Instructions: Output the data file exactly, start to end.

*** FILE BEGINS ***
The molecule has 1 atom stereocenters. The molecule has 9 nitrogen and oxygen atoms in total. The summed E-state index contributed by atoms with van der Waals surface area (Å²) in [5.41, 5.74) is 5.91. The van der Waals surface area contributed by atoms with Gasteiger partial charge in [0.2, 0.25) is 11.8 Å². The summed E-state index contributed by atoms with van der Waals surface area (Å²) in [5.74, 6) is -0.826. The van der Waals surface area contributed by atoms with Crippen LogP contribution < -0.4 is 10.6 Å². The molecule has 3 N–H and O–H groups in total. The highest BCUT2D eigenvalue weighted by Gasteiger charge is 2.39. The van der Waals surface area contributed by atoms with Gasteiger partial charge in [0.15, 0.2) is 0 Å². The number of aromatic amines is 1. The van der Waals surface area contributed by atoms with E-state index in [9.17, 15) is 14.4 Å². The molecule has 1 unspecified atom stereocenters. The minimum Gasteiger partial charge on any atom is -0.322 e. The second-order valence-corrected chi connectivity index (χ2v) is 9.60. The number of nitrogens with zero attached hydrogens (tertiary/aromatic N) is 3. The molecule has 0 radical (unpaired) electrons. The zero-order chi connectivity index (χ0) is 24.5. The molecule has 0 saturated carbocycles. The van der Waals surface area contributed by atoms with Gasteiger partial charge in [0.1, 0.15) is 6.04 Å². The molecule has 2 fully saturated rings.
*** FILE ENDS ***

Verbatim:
The molecule has 1 atom stereocenters. The molecule has 9 nitrogen and oxygen atoms in total. The summed E-state index contributed by atoms with van der Waals surface area (Å²) in [5.41, 5.74) is 5.91. The van der Waals surface area contributed by atoms with Gasteiger partial charge in [0.2, 0.25) is 11.8 Å². The summed E-state index contributed by atoms with van der Waals surface area (Å²) in [5.74, 6) is -0.826. The van der Waals surface area contributed by atoms with Crippen LogP contribution < -0.4 is 10.6 Å². The molecule has 3 N–H and O–H groups in total. The highest BCUT2D eigenvalue weighted by Gasteiger charge is 2.39. The van der Waals surface area contributed by atoms with Gasteiger partial charge in [0.15, 0.2) is 0 Å². The number of aromatic amines is 1. The van der Waals surface area contributed by atoms with E-state index in [9.17, 15) is 14.4 Å². The molecule has 1 unspecified atom stereocenters. The minimum Gasteiger partial charge on any atom is -0.322 e. The second-order valence-corrected chi connectivity index (χ2v) is 9.60. The number of nitrogens with zero attached hydrogens (tertiary/aromatic N) is 3. The molecule has 0 radical (unpaired) electrons. The zero-order chi connectivity index (χ0) is 24.5. The molecule has 0 saturated carbocycles. The van der Waals surface area contributed by atoms with Gasteiger partial charge in [0.1, 0.15) is 6.04 Å². The molecule has 2 fully saturated rings.